Contest targets teen prescription drug abuse

The video begins with a teenage boy opening a cabinet to grab a bottle of prescription drugs.

“A few little pills can’t hurt, right?’’ says the narrator.

The teenager then is shown on the floor, apparently unconscious.

The video, produced by George Walton Comprehensive High School students in Marietta, won a Georgia high school video contest aimed at preventing prescription drug abuse among teenagers.

[youtube][/youtube]Prescription drug abuse is a problem that affects almost all age groups.

Among teens, a national CDC-sponsored survey in 2013 found that nearly one in five high school students has taken a prescription drug without a doctor’s prescription. The survey asked if they’d ever taken a drug such as OxyContin, Percocet, Vicodin, Adderall, Ritalin or Xanax, without a prescription. 

In Georgia, the percentage that answered “yes’’ to that question is similar to the national average of 17.8 percent.

The GBI reported that last year, prescription drugs played a role in the deaths of 524 Georgians in the 152 of 159 counties for which it performs autopsies.

The federal government says prescription painkillers are the nation’s No. 1 drug epidemic. Drug overdose death rates have increased fivefold since 1980.

Prescription drugs, especially opioid analgesics, have been increasingly involved in drug overdose deaths. These painkillers were involved in 30 percent of drug overdose deaths where a drug was specified in 1999, compared to nearly 60 percent in 2010.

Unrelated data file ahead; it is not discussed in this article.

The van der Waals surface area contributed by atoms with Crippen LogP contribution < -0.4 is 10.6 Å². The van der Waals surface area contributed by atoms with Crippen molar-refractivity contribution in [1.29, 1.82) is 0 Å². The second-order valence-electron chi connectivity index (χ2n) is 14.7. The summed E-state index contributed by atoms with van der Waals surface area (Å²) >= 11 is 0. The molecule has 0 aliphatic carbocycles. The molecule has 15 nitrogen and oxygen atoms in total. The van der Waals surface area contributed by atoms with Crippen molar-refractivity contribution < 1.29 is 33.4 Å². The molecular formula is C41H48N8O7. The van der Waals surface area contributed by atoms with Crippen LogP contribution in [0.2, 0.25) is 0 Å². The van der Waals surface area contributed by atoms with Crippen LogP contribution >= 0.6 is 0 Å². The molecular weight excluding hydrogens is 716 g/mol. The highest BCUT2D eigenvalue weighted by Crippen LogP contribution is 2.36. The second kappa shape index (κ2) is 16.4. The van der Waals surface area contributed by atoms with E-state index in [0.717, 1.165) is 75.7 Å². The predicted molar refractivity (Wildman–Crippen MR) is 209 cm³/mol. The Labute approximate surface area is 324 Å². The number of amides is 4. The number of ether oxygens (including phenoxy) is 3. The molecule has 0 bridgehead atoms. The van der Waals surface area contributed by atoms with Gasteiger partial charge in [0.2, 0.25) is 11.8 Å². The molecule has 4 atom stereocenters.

A federal government survey revealed that more than 70 percent of Americans who abuse prescription pain medications get them from friends or family members.

[youtube][/youtube]Dr. Jack Chapman, president of the Medical Association of Georgia Foundation, said the video contest “is fully aligned with the MAG Foundation’s ‘Think About It’ campaign to reduce prescription drug abuse – which reminds people that they should only take their medicine as it’s prescribed, they shouldn’t share their medicine, they should store their medicine in a safe and secure place, and they should properly dispose of any unused medicine.”

Improper disposal of unused pills is an often overlooked problem. Prescription take-back programs, which offer a place for people to drop off unused medications, have been successful in removing potentially dangerous drugs from cabinets and drawers in homes.

The 30-second video contest for high school students, called “We’re Not Gonna Take It,’’ was sponsored by state Attorney General Sam Olens. “The winning video sends a strong message that abusing prescription drugs is not a game and can turn deadly quickly,” Olens said in announcing the winners.

The winning video by Adam Schmidt and Vaughn Smith will be aired on TV stations across the state.

The runner-up video was produced by students Logan Case and Raven Anthony of River Ridge High School in Woodstock.  The “people’s choice” award winner was produced by Columbus High School student Ekta Parab.